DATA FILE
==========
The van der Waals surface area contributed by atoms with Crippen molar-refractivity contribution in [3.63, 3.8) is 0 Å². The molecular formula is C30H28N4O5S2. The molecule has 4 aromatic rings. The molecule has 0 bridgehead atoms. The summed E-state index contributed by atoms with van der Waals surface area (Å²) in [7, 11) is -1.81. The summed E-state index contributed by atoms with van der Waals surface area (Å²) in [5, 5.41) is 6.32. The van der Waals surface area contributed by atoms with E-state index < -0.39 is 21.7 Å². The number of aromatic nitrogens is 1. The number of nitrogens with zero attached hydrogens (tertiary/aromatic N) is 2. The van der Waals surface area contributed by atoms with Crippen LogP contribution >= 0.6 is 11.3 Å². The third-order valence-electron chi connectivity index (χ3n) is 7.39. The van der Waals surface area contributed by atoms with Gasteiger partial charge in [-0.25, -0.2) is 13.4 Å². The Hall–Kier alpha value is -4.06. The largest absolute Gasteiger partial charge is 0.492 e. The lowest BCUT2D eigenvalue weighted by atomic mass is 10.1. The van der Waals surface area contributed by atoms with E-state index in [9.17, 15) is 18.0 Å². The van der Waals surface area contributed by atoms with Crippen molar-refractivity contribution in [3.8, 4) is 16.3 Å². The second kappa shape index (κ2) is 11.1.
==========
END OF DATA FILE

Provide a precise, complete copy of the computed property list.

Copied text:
The van der Waals surface area contributed by atoms with Crippen molar-refractivity contribution in [3.63, 3.8) is 0 Å². The molecular formula is C30H28N4O5S2. The molecule has 4 aromatic rings. The molecule has 0 bridgehead atoms. The summed E-state index contributed by atoms with van der Waals surface area (Å²) in [7, 11) is -1.81. The summed E-state index contributed by atoms with van der Waals surface area (Å²) in [5, 5.41) is 6.32. The van der Waals surface area contributed by atoms with E-state index < -0.39 is 21.7 Å². The number of aromatic nitrogens is 1. The number of nitrogens with zero attached hydrogens (tertiary/aromatic N) is 2. The van der Waals surface area contributed by atoms with Crippen LogP contribution >= 0.6 is 11.3 Å². The third-order valence-electron chi connectivity index (χ3n) is 7.39. The van der Waals surface area contributed by atoms with Gasteiger partial charge in [-0.25, -0.2) is 13.4 Å². The Hall–Kier alpha value is -4.06. The largest absolute Gasteiger partial charge is 0.492 e. The lowest BCUT2D eigenvalue weighted by atomic mass is 10.1. The van der Waals surface area contributed by atoms with E-state index in [9.17, 15) is 18.0 Å². The van der Waals surface area contributed by atoms with Crippen molar-refractivity contribution in [3.8, 4) is 16.3 Å². The second kappa shape index (κ2) is 11.1.